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Curriculum for ENG 100B Leadership
Technical Writing/Communication, UC San Diego

Spring Quarter, April 2-June 6, 2012
Class meets Mondays and Wednesdays, 9:00-9:50AM, Social Science Building #106

Week of Quarter Session No. Date Topic In-class Presentation Material Homework When Homework Is Due
1st - April 2 1 4/2/12

Class administration

Why communication is an important life skill; communication skills employers look for in college graduates

(class presentation)

Class reading assignments:

Writing to Learn, William Zinsser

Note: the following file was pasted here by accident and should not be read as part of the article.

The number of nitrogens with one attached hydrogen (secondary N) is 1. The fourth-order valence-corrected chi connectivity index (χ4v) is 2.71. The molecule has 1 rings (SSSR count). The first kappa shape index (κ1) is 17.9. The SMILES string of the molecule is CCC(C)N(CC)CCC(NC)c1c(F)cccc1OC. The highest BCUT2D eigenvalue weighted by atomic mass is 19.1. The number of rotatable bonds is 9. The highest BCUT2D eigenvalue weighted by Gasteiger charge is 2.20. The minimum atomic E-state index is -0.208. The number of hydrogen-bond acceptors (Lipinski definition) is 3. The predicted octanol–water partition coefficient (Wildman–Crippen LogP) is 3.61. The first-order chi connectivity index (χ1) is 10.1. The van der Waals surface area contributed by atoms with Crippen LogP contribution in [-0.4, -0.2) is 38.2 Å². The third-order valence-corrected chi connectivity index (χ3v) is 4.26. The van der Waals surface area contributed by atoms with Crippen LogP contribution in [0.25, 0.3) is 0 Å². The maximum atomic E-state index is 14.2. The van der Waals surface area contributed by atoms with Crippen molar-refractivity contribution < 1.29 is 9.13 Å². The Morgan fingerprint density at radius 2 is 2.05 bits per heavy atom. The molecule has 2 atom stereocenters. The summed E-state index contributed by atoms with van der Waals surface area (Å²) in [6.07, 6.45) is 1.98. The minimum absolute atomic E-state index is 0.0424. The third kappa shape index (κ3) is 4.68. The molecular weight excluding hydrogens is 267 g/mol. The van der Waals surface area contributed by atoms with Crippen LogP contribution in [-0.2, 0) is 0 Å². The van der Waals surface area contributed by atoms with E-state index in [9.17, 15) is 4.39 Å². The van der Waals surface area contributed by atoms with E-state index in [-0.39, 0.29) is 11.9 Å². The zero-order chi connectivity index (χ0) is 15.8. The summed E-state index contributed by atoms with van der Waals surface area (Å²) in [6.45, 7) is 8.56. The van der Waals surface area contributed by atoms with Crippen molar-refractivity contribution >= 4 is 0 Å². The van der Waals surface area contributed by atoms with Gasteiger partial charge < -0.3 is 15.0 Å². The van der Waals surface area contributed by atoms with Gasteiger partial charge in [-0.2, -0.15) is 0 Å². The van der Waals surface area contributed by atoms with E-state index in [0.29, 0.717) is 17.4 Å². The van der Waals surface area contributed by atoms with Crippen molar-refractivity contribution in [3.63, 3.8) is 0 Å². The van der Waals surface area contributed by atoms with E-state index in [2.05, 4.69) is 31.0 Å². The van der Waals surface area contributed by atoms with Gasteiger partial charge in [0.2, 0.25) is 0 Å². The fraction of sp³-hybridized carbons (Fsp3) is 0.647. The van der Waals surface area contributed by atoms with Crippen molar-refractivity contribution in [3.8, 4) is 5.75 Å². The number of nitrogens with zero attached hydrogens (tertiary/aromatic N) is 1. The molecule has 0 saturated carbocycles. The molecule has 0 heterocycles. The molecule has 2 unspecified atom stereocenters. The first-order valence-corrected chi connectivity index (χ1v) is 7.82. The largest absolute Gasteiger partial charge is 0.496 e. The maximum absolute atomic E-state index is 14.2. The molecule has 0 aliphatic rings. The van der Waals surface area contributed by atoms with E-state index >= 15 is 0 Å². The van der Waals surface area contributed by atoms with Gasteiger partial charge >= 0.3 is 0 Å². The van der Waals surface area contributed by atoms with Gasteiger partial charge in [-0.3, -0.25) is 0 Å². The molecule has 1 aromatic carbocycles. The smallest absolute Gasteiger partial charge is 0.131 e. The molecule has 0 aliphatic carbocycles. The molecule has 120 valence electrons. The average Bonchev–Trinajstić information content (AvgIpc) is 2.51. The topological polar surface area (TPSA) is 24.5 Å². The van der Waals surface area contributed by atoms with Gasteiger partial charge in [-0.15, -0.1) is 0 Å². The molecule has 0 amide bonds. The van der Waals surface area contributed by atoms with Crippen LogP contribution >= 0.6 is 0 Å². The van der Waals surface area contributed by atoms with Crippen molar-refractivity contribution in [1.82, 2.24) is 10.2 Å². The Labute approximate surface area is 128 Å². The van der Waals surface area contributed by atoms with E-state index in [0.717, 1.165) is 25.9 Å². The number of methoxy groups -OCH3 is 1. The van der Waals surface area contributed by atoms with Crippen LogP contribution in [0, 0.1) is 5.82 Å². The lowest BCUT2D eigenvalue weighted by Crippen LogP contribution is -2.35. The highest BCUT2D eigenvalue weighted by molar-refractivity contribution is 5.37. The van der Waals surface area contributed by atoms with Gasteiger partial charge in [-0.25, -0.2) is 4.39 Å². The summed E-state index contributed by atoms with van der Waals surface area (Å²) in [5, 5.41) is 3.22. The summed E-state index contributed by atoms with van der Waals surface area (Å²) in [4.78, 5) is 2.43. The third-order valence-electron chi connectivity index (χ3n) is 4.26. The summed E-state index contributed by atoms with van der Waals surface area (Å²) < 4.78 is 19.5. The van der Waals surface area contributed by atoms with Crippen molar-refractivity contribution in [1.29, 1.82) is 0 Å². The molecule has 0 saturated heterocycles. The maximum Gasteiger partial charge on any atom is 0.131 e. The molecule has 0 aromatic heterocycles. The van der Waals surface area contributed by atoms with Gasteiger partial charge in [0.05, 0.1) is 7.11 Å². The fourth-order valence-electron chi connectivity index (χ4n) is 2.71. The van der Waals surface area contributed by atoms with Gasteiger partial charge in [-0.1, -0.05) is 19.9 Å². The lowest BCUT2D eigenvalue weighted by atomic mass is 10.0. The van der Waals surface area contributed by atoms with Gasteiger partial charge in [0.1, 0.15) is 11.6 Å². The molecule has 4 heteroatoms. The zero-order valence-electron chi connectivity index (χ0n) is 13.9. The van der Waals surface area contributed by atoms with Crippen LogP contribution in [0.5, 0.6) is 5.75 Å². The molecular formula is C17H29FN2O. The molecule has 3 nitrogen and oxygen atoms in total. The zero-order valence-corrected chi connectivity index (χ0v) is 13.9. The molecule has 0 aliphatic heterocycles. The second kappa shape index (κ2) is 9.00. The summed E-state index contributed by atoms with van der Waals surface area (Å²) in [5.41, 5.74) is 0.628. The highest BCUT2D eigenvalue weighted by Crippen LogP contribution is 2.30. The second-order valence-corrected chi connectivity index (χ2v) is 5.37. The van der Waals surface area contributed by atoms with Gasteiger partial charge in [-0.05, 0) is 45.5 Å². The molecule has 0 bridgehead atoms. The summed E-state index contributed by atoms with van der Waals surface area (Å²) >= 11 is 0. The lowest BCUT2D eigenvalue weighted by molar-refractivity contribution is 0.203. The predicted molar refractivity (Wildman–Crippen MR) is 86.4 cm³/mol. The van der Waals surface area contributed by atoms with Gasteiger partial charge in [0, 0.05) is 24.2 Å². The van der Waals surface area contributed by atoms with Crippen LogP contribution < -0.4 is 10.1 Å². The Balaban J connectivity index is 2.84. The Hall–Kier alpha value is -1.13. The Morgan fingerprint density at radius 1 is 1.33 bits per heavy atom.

Style and Ethics of Communication in Science and Engineering, Jay D. Humphrey and Jeffrey W. Holmes; I can provide a PDF of this book)

Reader that you will buy from the UCSD book store: Selected writings from Explaining Research (Dennis Meredith), The Making of a Story (Alice LaPlante), The New Yorker, and The American Scholar

Read Zinsser, Preface and Part I, pp. vii - 76.

Write 250 words about yourself - your intellectual interests and passions. What scientific or technological issues, questions, or problems most interest you, and how do you think those interests will shape your life (from MIT website)? Write this for your instructor who is unlikely to be familiar with your field, so please be sensitive to and explain all jargon and acronyms. (This assignment will not be graded but rather serve as a benchmark for students' current writing level.)

Session 3
2 4/4/12

Identifying your audience, user-centered design (Purdue)

(class presentation)

  Reader: Meredith, Part I, Chapter 1, pp. 17-29.